At one point this looked like one of the marquee games of the
season. Cowboys-49ers. Kind of quickens the pulse, doesn't it?
The teams have met seven times in the past five years, an
inordinate number for teams in different divisions. The stakes
were always high. This time it's different because what we've
got now is a pair of seriously flawed teams.
I can hear the chuckles out there. The Niners flawed? Hey,
they're 7-1. Yes, but that's against the NFL's B Division. Six
of those wins were against the NFC West's Three Stooges:
Atlanta, New Orleans and St. Louis, and another was over the
Panthers when they were struggling. The loss came to Tampa Bay,
which is closer to the caliber of teams the Niners will be
facing in the second half of the season.
Late in the third quarter of Sunday's victory over the Saints,
49ers center Chris Dalman limped to the sideline with a sprained
knee and ankle. He was replaced by Joe Rudolph, who shifted over
from left guard, where he was making his first start, in place
of the injured Ray Brown. Moving into the spot vacated by
Rudolph was 27-year-old Rod Milstead, who was selling Toyotas in
Maryland a week before the game. Then left tackle Derrick Deese
sprained his right knee and foot. So far this season San
Francisco has lined up four players at left guard, three at left
tackle and three at center. The Niners carry on, getting good
production from Steve Young and his wideouts, the running game,
the defense and even kicker Gary Anderson, who wasn't supposed
to be able to kick long field goals but nailed a 51-yarder on
Sunday and has made 14 straight.
The Cowboys' woes have been well documented. An offense that
goes poof in the red zone (four trips in their loss in
Philadelphia, four field goals), a declining Emmitt Smith, the
lack of a second receiver when defenses gang up on Michael
Irvin. On Sunday a new problem was uncovered (well, not really
all that new; the Bears took advantage of it a few weeks ago):
an inability to protect the quarterback against a team dedicated
to exotic blitz packages, as the Eagles were. Troy Aikman was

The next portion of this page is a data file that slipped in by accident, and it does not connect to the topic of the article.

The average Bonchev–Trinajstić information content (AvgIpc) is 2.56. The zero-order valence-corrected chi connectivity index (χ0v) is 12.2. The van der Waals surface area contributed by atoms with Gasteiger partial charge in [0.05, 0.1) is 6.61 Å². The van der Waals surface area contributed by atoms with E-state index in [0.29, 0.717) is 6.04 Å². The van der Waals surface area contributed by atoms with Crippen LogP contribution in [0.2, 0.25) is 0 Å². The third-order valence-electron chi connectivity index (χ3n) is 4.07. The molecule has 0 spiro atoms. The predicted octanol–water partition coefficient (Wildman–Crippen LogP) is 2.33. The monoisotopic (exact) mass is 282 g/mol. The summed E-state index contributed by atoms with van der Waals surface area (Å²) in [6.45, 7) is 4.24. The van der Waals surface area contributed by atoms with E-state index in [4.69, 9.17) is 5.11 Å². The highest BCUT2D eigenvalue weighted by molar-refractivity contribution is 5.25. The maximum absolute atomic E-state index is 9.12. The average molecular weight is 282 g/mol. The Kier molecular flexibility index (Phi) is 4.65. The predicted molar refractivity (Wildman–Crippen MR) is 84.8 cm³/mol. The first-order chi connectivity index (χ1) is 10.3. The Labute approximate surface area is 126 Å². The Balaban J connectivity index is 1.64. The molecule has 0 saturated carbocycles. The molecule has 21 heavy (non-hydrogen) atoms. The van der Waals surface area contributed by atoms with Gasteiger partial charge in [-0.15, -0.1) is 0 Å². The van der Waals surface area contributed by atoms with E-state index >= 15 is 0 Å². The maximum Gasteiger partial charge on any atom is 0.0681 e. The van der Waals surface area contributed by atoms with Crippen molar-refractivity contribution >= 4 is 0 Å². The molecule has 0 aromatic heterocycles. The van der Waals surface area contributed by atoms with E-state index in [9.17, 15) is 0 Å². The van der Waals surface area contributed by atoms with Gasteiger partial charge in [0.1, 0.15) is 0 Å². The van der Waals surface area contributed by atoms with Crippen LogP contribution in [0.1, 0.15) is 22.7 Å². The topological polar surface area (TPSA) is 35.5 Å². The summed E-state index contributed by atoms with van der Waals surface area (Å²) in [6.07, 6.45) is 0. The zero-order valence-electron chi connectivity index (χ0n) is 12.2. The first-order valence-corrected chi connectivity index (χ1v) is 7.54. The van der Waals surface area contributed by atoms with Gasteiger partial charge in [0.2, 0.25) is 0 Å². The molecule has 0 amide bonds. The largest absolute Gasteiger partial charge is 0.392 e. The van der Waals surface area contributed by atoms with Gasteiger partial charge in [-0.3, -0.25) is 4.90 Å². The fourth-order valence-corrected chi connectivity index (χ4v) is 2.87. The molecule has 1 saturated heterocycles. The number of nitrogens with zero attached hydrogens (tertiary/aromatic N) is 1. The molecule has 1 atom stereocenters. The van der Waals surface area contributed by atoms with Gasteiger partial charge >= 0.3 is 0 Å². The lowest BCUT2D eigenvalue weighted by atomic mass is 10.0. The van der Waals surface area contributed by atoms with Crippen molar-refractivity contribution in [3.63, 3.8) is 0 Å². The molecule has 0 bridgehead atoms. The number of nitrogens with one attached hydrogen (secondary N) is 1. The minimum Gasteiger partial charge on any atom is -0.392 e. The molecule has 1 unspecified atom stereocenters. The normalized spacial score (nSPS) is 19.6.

knocked out of the game in the first quarter, and the only thing
that kept Dallas alive was that Rodney Peete needed almost 56
minutes to get timed up with his receivers. When he finally did,
the Eagles pulled it out.
November 3, 1997
The odd part, though, is that going into the season many
observers, including yours truly, thought the weakest part of
the Dallas operation would be the defense. But that's been the
outfit that's held up and has kept the Cowboys from sinking even
lower than their current 4-4.
Now the question is: Can that defense, which relies more on
quickness than muscle, do worse things to the 49ers' offense and
its patchwork line than the Niners' defense, No. 1 in the league
(albeit mostly against stiffs), can do to that flawed Cowboys
attack? A negative angle, to be sure, but the pick here is San
I like the Steelers in Kansas City in the Monday nighter. Yeah,
I know, Arrowhead will be jumping, but it was last year, too,
when Pittsburgh's Mike Tomczak passed for 338 yards. Also, I've
been downgrading Kordell Stewart all year, and now, after he
brought the Steelers from behind to beat Jacksonville, it's time
to get off that trolley. Plus--and this might be the biggest
plus--I think Billy Cowher and the Steelers' defensive brain
trust have a good read on Paul Hackett's offense.
O.K., I admit it, I got caught up in all that Jake (the Snake)
Plummer hoopla last week, and at some point in my career I might
have made a worse pick than the Cardinals to beat Tennessee, but
I don't remember when. I won't make that mistake again. Look for
Philly to beat Arizona in the desert. The Eagles figure to have
a downer after the Dallas struggle, but the win over the Cowboys
wasn't a classic victory. The defense kept the Eagles in it. The
offense was choke city until the last drive. Plus this is a
division game, and Philly is finally poised to make a move in
the NFC East.
The hardest game on the board to pick is Oakland at Carolina.
This isn't exactly what you'd call a traditional matchup. The
Raiders caught all the breaks against Seattle, including a
touchdown on an interception after the ball bounced off a
receiver's foot, and led by 13 early in the third quarter. Then
school was out for the day. The Raiders' defense watched Warren
Moon, who cast his first presidential vote for Alf Landon, light
it up with 409 yards passing, leading the Seahawks to scores on
five straight drives in the second half to win going away.
Carolina was at home against Atlanta's fearsome one-two
quarterback punch of Tony Graziani and Billy Joe Tolliver. The
rain-drenched affair saw the Falcons on the Panthers' one with a
minute and a half to go, one TD, one recovered onside kick and
one field goal away from the upset, until, of course, things
went blooey for the Falcons, as they have all year. Not exactly
a thundering win for the Panthers.
With a 3-5 record and the rest of the division gradually pulling
away, the Raiders look ready to fold. I've got funny feelings
about this one, though. I'm still waiting for a complete game
from Carolina. O.K., the Panthers put things together against
San Diego, but that was more than a month ago. Call it Oakland
on a hunch.